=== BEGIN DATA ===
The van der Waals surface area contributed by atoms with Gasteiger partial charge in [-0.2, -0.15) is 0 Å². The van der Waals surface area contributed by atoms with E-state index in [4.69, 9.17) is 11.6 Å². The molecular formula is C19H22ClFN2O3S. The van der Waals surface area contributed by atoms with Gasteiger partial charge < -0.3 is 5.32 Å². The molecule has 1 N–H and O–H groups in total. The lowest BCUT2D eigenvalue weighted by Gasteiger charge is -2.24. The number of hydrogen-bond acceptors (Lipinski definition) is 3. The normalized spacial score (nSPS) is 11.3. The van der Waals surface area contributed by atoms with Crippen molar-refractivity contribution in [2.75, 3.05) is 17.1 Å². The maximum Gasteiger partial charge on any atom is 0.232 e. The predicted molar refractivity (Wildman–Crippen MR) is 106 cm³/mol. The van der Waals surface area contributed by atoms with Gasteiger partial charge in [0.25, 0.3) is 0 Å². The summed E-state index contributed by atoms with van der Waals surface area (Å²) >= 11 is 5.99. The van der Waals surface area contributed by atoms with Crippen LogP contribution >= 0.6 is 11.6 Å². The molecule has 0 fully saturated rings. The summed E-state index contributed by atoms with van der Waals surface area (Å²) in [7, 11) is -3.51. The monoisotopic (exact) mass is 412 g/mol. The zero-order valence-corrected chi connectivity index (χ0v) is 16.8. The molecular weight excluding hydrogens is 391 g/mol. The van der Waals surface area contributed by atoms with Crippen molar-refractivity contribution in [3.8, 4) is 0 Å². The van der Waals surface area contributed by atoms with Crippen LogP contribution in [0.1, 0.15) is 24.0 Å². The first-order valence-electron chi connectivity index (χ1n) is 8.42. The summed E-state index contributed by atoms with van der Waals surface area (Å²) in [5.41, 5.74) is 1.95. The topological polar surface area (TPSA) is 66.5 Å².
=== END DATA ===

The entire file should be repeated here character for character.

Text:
The van der Waals surface area contributed by atoms with Gasteiger partial charge in [-0.2, -0.15) is 0 Å². The van der Waals surface area contributed by atoms with E-state index in [4.69, 9.17) is 11.6 Å². The molecular formula is C19H22ClFN2O3S. The van der Waals surface area contributed by atoms with Gasteiger partial charge < -0.3 is 5.32 Å². The molecule has 1 N–H and O–H groups in total. The lowest BCUT2D eigenvalue weighted by Gasteiger charge is -2.24. The number of hydrogen-bond acceptors (Lipinski definition) is 3. The normalized spacial score (nSPS) is 11.3. The van der Waals surface area contributed by atoms with Crippen molar-refractivity contribution in [2.75, 3.05) is 17.1 Å². The maximum Gasteiger partial charge on any atom is 0.232 e. The predicted molar refractivity (Wildman–Crippen MR) is 106 cm³/mol. The van der Waals surface area contributed by atoms with Gasteiger partial charge in [0.25, 0.3) is 0 Å². The summed E-state index contributed by atoms with van der Waals surface area (Å²) >= 11 is 5.99. The van der Waals surface area contributed by atoms with Crippen LogP contribution >= 0.6 is 11.6 Å². The molecule has 0 fully saturated rings. The summed E-state index contributed by atoms with van der Waals surface area (Å²) in [7, 11) is -3.51. The monoisotopic (exact) mass is 412 g/mol. The zero-order valence-corrected chi connectivity index (χ0v) is 16.8. The molecular weight excluding hydrogens is 391 g/mol. The van der Waals surface area contributed by atoms with Crippen molar-refractivity contribution in [3.8, 4) is 0 Å². The van der Waals surface area contributed by atoms with Crippen LogP contribution in [0.1, 0.15) is 24.0 Å². The first-order valence-electron chi connectivity index (χ1n) is 8.42. The summed E-state index contributed by atoms with van der Waals surface area (Å²) in [5.41, 5.74) is 1.95. The topological polar surface area (TPSA) is 66.5 Å².